When am I going to use this?

Kayla Miller, Editor-in-Chief

The question students have been asking around the globe ever since we can remember. When am I ever going to use this? Classes taught in schools, specifically the ones (on average) that can be difficult and time consuming, have many students asking questions. Courses such as math, chemistry, physics, etc. in high schools are strenuous at times and some say they should be optional. This is because not all students learn in the same was, some students won’t use what they’re learning in their future careers, and favored skills should be focused on so individual career paths can continue to strengthen.

Specific classes that are time consuming and very rough for certain individuals spark the question: Shouldn’t this be optional? Not all students fit in the learning category or way that many teachers focus on with the more demanding subjects. Students deserve the opportunity to learn the way they want to, so they can learn in the best way possible and still take something away from the end of the lesson.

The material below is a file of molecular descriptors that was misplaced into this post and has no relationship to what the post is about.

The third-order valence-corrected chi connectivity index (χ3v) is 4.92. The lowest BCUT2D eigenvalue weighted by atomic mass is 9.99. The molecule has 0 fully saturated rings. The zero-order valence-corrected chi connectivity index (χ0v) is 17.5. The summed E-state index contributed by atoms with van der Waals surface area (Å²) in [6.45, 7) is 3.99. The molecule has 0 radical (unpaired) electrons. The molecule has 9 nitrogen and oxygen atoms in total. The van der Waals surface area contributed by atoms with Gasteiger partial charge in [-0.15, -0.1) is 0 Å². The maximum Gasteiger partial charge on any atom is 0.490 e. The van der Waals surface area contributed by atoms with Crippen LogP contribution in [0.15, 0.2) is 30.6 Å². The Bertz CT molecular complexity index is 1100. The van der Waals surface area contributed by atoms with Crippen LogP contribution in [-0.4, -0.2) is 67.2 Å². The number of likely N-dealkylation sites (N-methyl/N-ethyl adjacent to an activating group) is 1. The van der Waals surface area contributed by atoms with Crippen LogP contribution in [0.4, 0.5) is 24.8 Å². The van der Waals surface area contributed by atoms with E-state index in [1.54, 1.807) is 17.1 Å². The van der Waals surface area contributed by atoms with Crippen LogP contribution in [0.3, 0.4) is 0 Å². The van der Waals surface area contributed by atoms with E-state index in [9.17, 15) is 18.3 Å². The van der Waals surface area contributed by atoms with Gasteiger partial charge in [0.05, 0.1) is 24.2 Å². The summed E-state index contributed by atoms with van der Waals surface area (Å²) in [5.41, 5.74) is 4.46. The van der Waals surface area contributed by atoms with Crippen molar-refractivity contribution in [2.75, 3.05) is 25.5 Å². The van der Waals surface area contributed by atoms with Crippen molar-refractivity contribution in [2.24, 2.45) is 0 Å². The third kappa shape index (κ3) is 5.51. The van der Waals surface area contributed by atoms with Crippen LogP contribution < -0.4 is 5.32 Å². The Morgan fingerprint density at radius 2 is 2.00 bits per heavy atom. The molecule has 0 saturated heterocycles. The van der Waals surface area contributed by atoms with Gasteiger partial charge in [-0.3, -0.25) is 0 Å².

In many cases of schoolwork, despite what many teachers claim, plenty of homework will not be helpful or even useful beyond high school years. The subject material will most likely not be seen again throughout college and career. In high school, many students have an idea of what they will want to work on and be doing after they graduate. We have planned out our ideas for college and career. However, if arduous classes such as chemistry, math, and others were optional, students would have more time to focus on their prefered skills and career paths. This would then further the professional complexity of the development in an individual’s prefered choice of education, and subsequently deepen an appreciation for one’s academics.

Many students would find their lives easier if specific core classes were optional. Students don’t always learn the same ways their peers do, Many classes are strenuously unnecessary compared to the need for future education, and more time would be given to the students’ prefered pathway of education. In the end, this all adds up as reasoning to why students will continue to ask the question: “When will I ever use this?”